Have you made Gougere lately (or at all)? I think they're the perfect little appetizer for a party, a family movie night, a tea, a bridal/baby/divorce shower, a light snack or as a little palate-pal to go with a glass of wine.
Once you get the basics down, there is no end to how these puffy little morsels can be tweaked to meet your culinary needs. You can make them large, sweet and fill 'em up with ice cream or pastry cream then drizzle them with chocolate (Profiteroles) or you can add seasonings, or cheese (Gougere) and serve them crispy and melt-in-your-mouth light for a savory appetizer.
For a recent Wine Tasting, I added a collection of Lindsay California Black and Green Olives (chopped) and finely grated Smoked Gouda cheese to the Gougere batter. I topped them with an egg glaze and cooked them into golden balls of tangy/salty/cheesy addictive poppers. One of the best things about these nibbles is how well they freeze for later. You can make these 2 weeks early, freeze them well, then bring out as many as you need and reheat them into crispy bites. That makes them the absolute perfect "have on hand" appetizers for me.
KNOW THE BASICS:
Choux paste is the batter that is used for Gougere, Profiteroles, Eclairs, Cream Puffs, etc. etc. It will always have you melting butter into salted water, then adding flour. You'll need to cook the flour taste out, by stirring it for a few minutes as it balls up and gathers into a glossy batter. Then, you'll be beating eggs into the batter (one at a time, very important) until everything is thoroughly incorporated. And, that's the process almost every time. The differences in this batter will be when and how much sugar to add, what kind of seasonings and savories to incorporate and the shape you use for what you want to serve (balls, long eclairs, mounds or strips.) A successful Profiterole, Gougere or Cream Puff will be crispy on the outside, hollow and mostly dry on the inside. If your additions hold moisture (like these olives or certain cheeses) there may be a little moisture or chew as a result of that, but it should be slight.RECIPE: Olive & Smoked Gouda Gougere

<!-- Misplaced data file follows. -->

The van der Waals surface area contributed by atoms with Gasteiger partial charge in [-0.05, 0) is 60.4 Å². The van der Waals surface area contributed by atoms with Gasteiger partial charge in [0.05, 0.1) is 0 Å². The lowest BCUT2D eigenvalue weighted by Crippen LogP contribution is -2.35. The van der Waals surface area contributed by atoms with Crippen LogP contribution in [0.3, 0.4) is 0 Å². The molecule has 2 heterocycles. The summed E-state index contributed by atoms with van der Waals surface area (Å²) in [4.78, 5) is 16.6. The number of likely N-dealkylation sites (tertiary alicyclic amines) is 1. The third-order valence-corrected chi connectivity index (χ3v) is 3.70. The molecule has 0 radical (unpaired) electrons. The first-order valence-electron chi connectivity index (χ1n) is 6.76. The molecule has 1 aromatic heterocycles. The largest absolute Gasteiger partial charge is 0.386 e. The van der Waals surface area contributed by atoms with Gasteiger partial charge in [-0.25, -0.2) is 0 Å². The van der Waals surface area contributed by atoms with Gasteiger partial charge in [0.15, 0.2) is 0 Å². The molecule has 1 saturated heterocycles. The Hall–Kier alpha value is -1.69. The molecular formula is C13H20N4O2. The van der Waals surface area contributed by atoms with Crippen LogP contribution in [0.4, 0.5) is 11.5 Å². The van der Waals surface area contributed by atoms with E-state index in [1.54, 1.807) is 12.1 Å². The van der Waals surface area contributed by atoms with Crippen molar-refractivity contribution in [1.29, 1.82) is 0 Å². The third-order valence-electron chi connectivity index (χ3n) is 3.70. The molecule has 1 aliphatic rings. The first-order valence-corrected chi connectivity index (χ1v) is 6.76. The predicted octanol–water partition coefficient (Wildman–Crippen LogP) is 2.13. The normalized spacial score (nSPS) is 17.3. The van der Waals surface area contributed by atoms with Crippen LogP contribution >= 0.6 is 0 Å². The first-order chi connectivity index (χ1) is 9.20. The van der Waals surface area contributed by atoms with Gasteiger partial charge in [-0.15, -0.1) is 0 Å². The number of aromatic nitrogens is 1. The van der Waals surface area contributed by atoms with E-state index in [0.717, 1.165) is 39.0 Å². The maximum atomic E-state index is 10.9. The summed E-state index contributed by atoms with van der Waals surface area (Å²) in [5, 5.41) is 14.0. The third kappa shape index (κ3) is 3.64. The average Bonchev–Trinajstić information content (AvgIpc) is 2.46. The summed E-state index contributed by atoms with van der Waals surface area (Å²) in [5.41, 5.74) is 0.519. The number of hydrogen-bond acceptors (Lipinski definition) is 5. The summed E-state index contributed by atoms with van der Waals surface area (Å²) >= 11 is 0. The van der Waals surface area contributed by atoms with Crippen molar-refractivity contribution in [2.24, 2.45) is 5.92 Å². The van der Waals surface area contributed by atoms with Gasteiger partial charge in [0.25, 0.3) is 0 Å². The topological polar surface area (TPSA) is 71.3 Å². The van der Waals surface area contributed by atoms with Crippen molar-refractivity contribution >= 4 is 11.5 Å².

1 1/4 cup water
1/2 cup butter
1 1/4 cup flour
4 eggs (plus 1 for a glaze at the end)
2 oz. Chopped Olives (about 1/3 cup Lindsay Olives chopped)
4 oz. Finely grated Smoked Gouda (about 3/4 cup)
1) In a saucepan on Med., heat and stir the butter, water and salt until the butter melts.
2) Add the flour all at once and stir briskly for about 3 minutes (the batter will gather in a ball and leave the sides of the pan.)
3) Remove the batter and place in a mixing bowl, allow to cool for about 10 minutes. Then, beat (using the paddle attachment) to further cool the batter for a couple minutes.
[You can also do all the mixing by hand, just make sure to beat the eggs in well.]
4) Continue beating while adding the eggs one at a time, beating between each egg to incorporate.
5) Beat in the olives and the cheese just until blended.
6) Spoon the batter into a large pastry bag with a large hole tip and squeeze even sized dollops onto a parchment lined baking sheet (you can also spoon the batter onto the baking sheet by using a teaspoonful for each one). 7) For even cooking, use your fingertip or back of a spoon dipped in water and pat down any sharp tips that stand up. Then brush each dollop with a beaten egg glaze.
8) Bake in a 400F pre-heated oven for about 25 minutes. For extra care and crispy outside: turn the oven off at the end, open the door and leave the pan in the oven for 10 more minutes.
**TO FREEZE** Allow to cool on the baking pan, then place in freezer until individually frozen. Remove from pan and fill a zip-lock bag, label and return to freezer. To re-heat: cook at 325F for about 8 minutes. Good nibbling...and sipping...and loving :D Thanks for stopping by.